Trail: Essential Classes
Lesson: The Platform Environment
Section: Configuration Utilities
Command-Line Arguments
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Command-Line Arguments

A Java application can accept any number of arguments from the command line. This allows the user to specify configuration information when the application is launched.

The user enters command-line arguments when invoking the application and specifies them after the name of the class to be run. For example, suppose a Java application called Sort sorts lines in a file. To sort the data in a file named friends.txt, a user would enter:

java Sort friends.txt

When an application is launched, the runtime system passes the command-line arguments to the application's main method via an array of Strings. In the previous example, the command-line arguments passed to the Sort application in an array that contains a single String: "friends.txt".

Echoing Command-Line Arguments

The Echo example displays each of its command-line arguments on a line by itself:


public class Echo {
    public static void main (String[] args) {
        for (String s: args) {
            System.out.println(s);
        }
    }
}

The following example shows how a user might run Echo. User input is in italics.

java Echo Drink Hot Java
Drink
Hot
Java

Note that the application displays each word — Drink, Hot, and Java — on a line by itself. This is because the space character separates command-line arguments. To have Drink, Hot, and Java interpreted as a single argument, the user would join them by enclosing them within quotation marks.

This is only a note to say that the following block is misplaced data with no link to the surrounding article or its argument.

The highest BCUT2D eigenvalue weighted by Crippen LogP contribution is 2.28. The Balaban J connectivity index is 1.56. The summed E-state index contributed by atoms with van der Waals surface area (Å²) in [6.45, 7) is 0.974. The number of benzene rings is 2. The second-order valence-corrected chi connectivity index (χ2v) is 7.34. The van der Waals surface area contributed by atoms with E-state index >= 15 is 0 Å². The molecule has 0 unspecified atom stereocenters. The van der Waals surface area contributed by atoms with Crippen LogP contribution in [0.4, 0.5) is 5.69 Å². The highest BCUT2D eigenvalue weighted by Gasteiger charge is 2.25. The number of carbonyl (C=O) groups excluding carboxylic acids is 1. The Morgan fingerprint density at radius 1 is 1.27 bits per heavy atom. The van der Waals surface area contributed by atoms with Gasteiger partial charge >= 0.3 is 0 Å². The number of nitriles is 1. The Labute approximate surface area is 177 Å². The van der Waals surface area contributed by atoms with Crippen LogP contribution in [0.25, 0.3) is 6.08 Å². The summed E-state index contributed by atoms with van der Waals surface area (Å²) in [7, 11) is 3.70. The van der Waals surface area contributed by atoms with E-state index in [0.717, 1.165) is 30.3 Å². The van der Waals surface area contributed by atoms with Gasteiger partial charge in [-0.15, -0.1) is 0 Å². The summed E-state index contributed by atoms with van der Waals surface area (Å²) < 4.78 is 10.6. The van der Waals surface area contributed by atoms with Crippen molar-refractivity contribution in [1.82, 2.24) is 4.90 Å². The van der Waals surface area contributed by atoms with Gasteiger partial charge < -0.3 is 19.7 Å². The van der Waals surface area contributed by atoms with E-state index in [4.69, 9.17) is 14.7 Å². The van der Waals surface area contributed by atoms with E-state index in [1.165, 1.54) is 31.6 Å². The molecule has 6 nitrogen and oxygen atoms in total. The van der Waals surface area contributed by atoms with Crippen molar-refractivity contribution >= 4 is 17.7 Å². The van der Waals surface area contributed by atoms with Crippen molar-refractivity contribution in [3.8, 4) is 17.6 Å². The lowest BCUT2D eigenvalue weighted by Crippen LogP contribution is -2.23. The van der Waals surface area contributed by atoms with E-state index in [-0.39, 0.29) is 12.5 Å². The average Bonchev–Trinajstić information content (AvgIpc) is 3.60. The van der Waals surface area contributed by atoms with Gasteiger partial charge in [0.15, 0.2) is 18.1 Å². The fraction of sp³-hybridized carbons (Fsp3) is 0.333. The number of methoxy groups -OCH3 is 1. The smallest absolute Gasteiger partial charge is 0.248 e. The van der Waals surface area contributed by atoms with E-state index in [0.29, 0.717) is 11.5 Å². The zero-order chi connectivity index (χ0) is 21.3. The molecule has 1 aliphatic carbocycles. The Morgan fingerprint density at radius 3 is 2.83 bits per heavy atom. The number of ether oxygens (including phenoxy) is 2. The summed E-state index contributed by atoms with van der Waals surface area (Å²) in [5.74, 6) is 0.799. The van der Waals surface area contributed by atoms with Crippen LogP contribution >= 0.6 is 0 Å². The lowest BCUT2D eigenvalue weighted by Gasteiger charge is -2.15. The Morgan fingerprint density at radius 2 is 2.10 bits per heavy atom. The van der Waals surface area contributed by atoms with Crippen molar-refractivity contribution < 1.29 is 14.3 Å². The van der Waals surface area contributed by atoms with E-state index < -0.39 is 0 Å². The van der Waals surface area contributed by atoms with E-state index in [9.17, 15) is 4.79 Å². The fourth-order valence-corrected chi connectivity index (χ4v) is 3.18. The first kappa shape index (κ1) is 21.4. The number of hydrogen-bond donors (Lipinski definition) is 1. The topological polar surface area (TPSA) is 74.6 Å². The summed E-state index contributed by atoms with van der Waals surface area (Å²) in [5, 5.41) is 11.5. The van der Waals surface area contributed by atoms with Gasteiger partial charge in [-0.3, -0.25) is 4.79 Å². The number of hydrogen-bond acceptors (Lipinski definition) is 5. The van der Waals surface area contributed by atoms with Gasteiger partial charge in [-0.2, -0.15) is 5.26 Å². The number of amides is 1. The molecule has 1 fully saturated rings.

java Echo "Drink Hot Java"
Drink Hot Java

Parsing Numeric Command-Line Arguments

If an application needs to support a numeric command-line argument, it must convert a String argument that represents a number, such as "34", to a numeric value. Here is a code snippet that converts a command-line argument to an int:

int firstArg;
if (args.length > 0) {
    try {
        firstArg = Integer.parseInt(args[0]);
    } catch (NumberFormatException e) {
        System.err.println("Argument" + args[0] + " must be an integer.");
        System.exit(1);
    }
}

parseInt throws a NumberFormatException if the format of args[0] isn't valid. All of the Number classes — Integer, Float, Double, and so on — have parseXXX methods that convert a String representing a number to an object of their type.


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